Source from AARP, by Frank Lalli, AARP The Magazine
On Jan. 1, 2014, President Obama’s Affordable Care Act will greatly expand the health care benefits being offered to the 55 million Americans with no health coverage, as well as millions more who are underinsured.
The law sets certain standards that all insurers must meet, and mandates that all health plans offered to those who buy health insurance on their own or in small groups include a set of “essential health benefits.”
Although health insurance provided through large employers is not required to feature these essential benefits, many experts expect insurers to continue to upgrade their plans over time.
Prior to the law’s passage, we saw “a race to the bottom, with insurers cutting benefits to lower premiums,” says Shana Alex Lavarreda, Ph.D., director of health insurance studies for the UCLA Center for Health Policy Research. “The essential health benefits set a standard for insurance. Anything below that is not true health insurance.”
These changes are welcome news to people ages 50 to 64 — especially the 9 million uninsured in that group, as well as the 4 million who buy health insurance on their own. A new study by HealthPocket, an independent research firm, found that less than 2 percent of existing individual health plans provide all 10 essential benefits. On average, today’s plans offer 76 percent of the benefits.
Read on to learn exactly what the essential benefits are, and see what you’ll be able to purchase once the new health insurance marketplaces open on Oct. 1.
1. Ambulatory Patient Services
This is the most common form of health care, often called outpatient care. You walk into a doctor’s office, get treated and then walk out. Nearly all health insurance plans already provide this coverage. Details about the plans’ networks and access to doctors will vary, but the law says the networks’ size must be “sufficient.”
2. Prescription Drugs
Many plans offer drug coverage only as an option at extra cost. But under the law, all individual and small-group plans will cover at least one drug in every category and class in the U.S. Pharmacopeia, the official publication of approved medications in this country. Drug costs will also be counted toward out-of-pocket caps on medical expenses.
3. Emergency Care
You go to a hospital emergency room with a sudden and serious condition, such as the symptoms of a heart attack or stroke. The emergency visit is already covered under most plans. But under the reform law, emergency room visits do not require preauthorization, and you cannot be charged extra for an out-of-network visit.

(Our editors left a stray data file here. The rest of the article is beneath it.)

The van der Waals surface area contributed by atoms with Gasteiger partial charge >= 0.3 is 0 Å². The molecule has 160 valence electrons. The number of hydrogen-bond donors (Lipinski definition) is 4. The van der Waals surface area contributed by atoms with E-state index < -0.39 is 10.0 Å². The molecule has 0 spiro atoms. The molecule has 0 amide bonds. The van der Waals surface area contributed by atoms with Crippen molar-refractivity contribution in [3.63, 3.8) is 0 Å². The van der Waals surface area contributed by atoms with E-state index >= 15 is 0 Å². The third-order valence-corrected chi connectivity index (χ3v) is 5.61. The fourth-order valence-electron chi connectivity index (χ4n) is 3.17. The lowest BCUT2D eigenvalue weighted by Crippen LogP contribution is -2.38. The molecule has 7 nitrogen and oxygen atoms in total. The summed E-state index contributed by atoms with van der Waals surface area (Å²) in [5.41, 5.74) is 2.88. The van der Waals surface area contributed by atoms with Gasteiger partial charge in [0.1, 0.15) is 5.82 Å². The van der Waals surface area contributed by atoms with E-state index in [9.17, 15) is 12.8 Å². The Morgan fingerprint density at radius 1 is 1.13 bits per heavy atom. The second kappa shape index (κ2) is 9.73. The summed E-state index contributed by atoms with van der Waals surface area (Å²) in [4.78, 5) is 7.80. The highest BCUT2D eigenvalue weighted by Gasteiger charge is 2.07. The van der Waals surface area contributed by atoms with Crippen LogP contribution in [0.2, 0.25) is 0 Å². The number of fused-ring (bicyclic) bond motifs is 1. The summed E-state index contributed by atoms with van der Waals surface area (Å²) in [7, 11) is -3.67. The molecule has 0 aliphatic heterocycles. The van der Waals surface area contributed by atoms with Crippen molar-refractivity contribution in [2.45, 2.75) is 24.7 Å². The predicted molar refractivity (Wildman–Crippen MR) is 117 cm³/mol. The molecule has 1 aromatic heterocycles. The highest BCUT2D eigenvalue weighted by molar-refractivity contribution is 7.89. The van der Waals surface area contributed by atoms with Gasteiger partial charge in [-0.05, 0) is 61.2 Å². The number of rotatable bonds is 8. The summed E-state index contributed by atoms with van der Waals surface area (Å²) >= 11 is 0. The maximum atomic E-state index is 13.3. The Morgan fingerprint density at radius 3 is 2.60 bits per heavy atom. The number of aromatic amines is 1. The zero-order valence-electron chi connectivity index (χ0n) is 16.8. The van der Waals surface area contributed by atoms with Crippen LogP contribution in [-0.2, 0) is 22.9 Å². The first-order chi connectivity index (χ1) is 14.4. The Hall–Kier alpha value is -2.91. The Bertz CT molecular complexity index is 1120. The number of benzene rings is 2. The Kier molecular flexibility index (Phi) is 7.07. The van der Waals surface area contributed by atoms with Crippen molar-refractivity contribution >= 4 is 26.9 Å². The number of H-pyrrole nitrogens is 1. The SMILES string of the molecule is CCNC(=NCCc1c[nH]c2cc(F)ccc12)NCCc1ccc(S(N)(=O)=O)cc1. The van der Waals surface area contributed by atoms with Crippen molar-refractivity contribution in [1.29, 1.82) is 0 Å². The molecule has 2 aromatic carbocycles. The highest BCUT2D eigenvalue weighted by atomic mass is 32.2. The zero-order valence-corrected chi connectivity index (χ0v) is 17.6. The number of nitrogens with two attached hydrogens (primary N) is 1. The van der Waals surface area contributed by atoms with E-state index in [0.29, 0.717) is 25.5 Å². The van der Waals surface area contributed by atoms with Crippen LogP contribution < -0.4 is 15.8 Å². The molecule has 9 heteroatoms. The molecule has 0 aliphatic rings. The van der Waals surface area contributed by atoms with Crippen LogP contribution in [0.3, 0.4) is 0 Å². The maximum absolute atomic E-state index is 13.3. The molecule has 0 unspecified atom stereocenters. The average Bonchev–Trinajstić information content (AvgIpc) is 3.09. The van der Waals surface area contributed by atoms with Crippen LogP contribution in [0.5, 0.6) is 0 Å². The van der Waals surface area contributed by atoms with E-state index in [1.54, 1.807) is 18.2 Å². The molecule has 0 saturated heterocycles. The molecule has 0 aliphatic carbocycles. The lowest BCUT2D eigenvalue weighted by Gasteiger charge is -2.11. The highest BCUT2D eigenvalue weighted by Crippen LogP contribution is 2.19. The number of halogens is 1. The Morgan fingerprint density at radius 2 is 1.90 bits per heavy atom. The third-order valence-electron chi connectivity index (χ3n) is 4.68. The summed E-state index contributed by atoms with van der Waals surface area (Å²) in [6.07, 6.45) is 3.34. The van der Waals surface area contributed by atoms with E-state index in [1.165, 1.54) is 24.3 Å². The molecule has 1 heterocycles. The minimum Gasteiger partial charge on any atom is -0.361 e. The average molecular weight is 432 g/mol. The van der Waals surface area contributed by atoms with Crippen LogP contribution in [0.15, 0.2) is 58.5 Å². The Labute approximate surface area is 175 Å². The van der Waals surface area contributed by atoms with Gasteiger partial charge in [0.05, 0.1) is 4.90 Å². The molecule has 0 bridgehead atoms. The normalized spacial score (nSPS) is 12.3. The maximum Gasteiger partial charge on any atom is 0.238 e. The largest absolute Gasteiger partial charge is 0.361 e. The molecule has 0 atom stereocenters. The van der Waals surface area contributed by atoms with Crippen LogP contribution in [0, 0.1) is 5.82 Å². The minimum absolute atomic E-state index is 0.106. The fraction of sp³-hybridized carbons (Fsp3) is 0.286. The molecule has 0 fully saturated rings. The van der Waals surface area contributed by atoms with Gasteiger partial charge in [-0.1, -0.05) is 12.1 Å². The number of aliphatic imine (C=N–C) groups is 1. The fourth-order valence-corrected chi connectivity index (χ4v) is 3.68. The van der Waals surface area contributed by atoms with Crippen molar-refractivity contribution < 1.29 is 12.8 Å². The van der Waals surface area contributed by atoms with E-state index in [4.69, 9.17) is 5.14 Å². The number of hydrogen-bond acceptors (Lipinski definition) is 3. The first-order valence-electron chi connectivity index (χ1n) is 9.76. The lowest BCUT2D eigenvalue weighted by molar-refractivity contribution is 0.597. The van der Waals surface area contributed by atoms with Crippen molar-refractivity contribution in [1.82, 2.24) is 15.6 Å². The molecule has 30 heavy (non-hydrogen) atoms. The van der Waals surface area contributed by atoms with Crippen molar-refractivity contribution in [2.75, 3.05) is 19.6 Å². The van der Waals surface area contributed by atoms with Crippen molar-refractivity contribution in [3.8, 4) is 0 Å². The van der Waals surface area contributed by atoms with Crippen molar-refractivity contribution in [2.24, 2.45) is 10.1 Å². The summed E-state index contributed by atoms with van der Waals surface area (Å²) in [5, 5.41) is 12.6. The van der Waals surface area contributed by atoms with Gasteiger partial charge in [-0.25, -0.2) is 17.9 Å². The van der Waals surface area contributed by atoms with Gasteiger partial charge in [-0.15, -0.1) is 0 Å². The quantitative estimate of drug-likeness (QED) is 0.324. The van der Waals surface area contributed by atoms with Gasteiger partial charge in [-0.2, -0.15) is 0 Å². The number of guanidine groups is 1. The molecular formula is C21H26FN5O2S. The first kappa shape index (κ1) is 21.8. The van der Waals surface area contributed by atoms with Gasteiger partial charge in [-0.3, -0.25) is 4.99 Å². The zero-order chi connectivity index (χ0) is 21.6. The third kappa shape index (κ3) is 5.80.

4. Mental Health Services
Many plans don’t cover mental or behavioral health services, but that will change under the law. Patients may be billed around $40 per session. In some states, though, coverage may be limited to a set number of therapy visits per year.
Under the law, your insurer must cover your hospitalization, though you may have to pay 20 percent of the bill or more if you haven’t reached your out-of-pocket limit. Some hospitals charge $2,000 a day for room and board alone, and $20,000 with medical services, so those bills can soar. This year, medical costs will help bankrupt 650,000 American households — including many who thought they had decent insurance until diagnosed with a serious illness.
6. Rehabilitative and Habilitative Services
If you are injured or become ill, many plans today cover rehabilitation therapies to relieve pain and help you regain your ability to speak, walk or work. The plans often cover medical equipment, too, including canes, knee braces, walkers and wheelchairs. Few plans, however, address the reform law’s essential requirement for “habilitative” services, which are therapies to help overcome long-term disabilities, such as those that accompany a disease like multiple sclerosis.
7. Preventive and Wellness Services
Many experts believe this benefit could help rein in the nation’s rising medical costs. The idea is to get people to see doctors and make healthier choices before they get sick and run up medical bills. For example, you may be allowed a free “wellness visit” annually with your doctor to discuss your health. Beyond that, the law instructs insurers to provide all of the 50 preventive services recommended by the U.S. Preventive Services Task Force at no extra cost.
8. Laboratory Services
While the law codifies the full set of preventive screening tests — including prostate exams and Pap smears — that individual and small-group insurers must cover, you can still be billed for “diagnostic” tests that doctors order when you have symptoms of disease. Costs can range from $20 for a lab test to 30 percent of a magnetic resonance imaging scan (MRI).
9. Pediatric Care
Under the law, children under age 19 will be able to get their teeth cleaned twice a year, as well as receive X-rays, fillings and medically necessary orthodontia. In addition, children under age 19 will be entitled to an eye exam and one pair of glasses or set of contact lenses a year. Relatively few health plans cover children’s dental or vision services today.
10. Maternity and Newborn Care
The law classifies prenatal care as a preventive service that must be provided at no extra cost. And it requires insurers to cover childbirth as well as the newborn infant’s care. These maternity benefits are a welcome breakthrough for young people, as two-thirds of individual plans have traditionally excluded this type of coverage.